Positive Mental Attitude 3d Words Break Through Glass

 Goodmorning beautiful people!…Here’s the concluding part of the interesting series we started yesterday….Enjoy

11. “It wasn’t supposed to be like this to begin with.” – When we resist reality, we are imprisoned by it. Period. The secret to happiness and peace is letting every situation be what it is, instead of what you think it should be, and making the best of it. Over time you will find that life isn’t necessarily any easier or harder than you thought it was going to be; it’s just that the easy and the hard aren’t exactly the way you had anticipated, and don’t always occur when you expect them to. This isn’t a bad thing; it makes life interesting. With a positive attitude you will almost always be pleasantly surprised. Read the rest of this entry »

 

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Are you a fashionista or fashion designer who adores fashion and crave for new ideas? Then you  shouldn’t miss  this show.

THE NIGERIAN ETHICAL FASHION SHOW
Date: Thurs Oct 30th.
Time: 6pm-9pm
Venue: Ember Creek, Awolowo Rd, Ikoyi Lagos, Nigeria.
For More Details: http://nigerianevents.com/events/nigerian-ethical-fashion-show/

 

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Positive Mental Attitude 3d Words Break Through Glass

Over the years, likely without your conscious knowledge, you have adopted self-limiting beliefs that are quietly sabotaging your best efforts for personal growth.  If you pay close attention to your self-talk, these beliefs will reveal themselves in the form of excuses.

Truth be told, if you really want something, you will find a way.  If you don’t, you will find an excuse… and then you will live with that excuse every day of your life.

This is precisely what makes so many of us unhappy.

So let this be your wake-up call.

Stop making excuses for why you can’t get it done and start focusing on all the reasons why you must make it happen.

NO more negativity.  NO more laziness.  NO more quick fixes.  NO more blaming others.  NO more “I’ll do it tomorrows.”  NO MORE OF THESE EXCUSES:

  1. “It’s too late.” – It’s never too late to live a life that makes you proud.  If you don’t learn anything else from this post, learn that.  We get one shot at this.  There’s no age limit on changing your course, and to settle in and be stuck in a life that isn’t authentic is a tragic waste.   Honestly, it’s never too late or too early to be who you are capable of being.  There’s no time limit – you can simply start and stop whenever you want.  You can change or stay the same.  You can make the best or the worst of it.  It’s up to you, so make the best of it.  Do things that startle you.  Feel things you’ve never felt before.  Spend time with people who help you grow.  Live a life you’re proud of.  And if you find that you’re not, have the courage to make a change.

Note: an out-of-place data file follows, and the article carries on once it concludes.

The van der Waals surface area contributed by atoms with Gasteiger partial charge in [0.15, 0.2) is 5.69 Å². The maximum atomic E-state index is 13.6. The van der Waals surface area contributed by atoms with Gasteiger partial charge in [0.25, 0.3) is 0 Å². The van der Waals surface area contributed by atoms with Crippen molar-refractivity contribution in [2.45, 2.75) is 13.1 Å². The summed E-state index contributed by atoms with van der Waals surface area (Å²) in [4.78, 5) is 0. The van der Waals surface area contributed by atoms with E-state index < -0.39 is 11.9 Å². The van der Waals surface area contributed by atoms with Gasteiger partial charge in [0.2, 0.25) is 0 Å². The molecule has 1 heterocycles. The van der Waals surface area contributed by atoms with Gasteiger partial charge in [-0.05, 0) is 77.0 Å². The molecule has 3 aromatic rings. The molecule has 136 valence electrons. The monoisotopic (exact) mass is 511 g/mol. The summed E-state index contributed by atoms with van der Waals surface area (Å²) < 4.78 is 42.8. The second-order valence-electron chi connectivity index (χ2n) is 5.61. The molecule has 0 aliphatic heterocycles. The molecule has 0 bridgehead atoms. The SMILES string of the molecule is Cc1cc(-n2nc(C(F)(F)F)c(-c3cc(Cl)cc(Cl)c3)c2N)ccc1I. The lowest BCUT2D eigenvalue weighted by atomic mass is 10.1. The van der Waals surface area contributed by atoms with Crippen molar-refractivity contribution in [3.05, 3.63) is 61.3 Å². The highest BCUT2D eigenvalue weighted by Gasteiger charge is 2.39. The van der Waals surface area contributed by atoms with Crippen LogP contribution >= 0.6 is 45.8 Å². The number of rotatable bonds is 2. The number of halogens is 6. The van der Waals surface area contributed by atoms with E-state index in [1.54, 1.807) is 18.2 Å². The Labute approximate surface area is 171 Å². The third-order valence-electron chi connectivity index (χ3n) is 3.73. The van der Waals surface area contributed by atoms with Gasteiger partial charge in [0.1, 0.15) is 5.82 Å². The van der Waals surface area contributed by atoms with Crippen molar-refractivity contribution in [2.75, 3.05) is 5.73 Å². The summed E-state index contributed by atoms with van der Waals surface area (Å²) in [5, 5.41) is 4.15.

2. “I’m not good enough yet.” – Nonsense!  Do your best and don’t be afraid to make mistakes.  If you are making mistakes, then you are making new things, trying new things, learning, living, pushing yourself, changing yourself, and changing the world for the better.  We can’t make anything valuable without making mistakes.  Not a painting, not a relationship, not a career, not a life.  If you wait until you have it all figured out to try, you will be waiting forever.
  3. “I need approval first.” – Don’t be scared to step out of line.  It’s OK to go off the beaten path, as long as you know why going a different way is right for you.  Some people may resent the freedom that you create in your life when you choose to be true to yourself.  If you come across these people, ignore them and carry on.  Only when you require no approval from outside yourself can you own yourself.  If you’re being true to yourself and it isn’t enough for the people around you, change the people around you.  (Read The Road Less Traveled.)
  4. “I don’t want to be judged.” – Most people are judging you far less than it seems.  The truth is, while you’re busy worrying about what others think of you, they’re busy worrying about what you think of them.  Crazy?  Yes, but true.  The good news is this knowledge instantly frees you to let loose and do more of what YOU want.  And while doing so, you’ll also liberate others to do the same.
  5. “I don’t deserve it.” – There are two versions of this excuse.  The first makes you think that you are not worthy of something beautiful like love, respect, success and so forth.  The second makes you feel that you are unfairly targeted by life’s difficulties.  Either way, this excuse ties you up and holds you down.  It’s time to let this one go!  When you catch yourself wondering “Why me?”, ask “Why not me?”  Remember, in the grand scheme of things, you are just the same as everyone else; neither nature, nor God, displays favoritism or unfairness.  So learn to accept both the good and the bad that falls on your plate with grace.
  6. “I have way too much to lose.” – In the end, you will not regret the things you have done nearly as much as the things you have left undone.  It’s always better to be left with a few “oh wells,” than a bunch of “what ifs.”  It’s better to have a lifetime full of experiences and mistakes you learned from, rather than a heart full of regrets and empty dreams.  Someday you will want to look back at your life and say, “I can’t believe I did that!” instead of, “Gosh, I wish I would have…”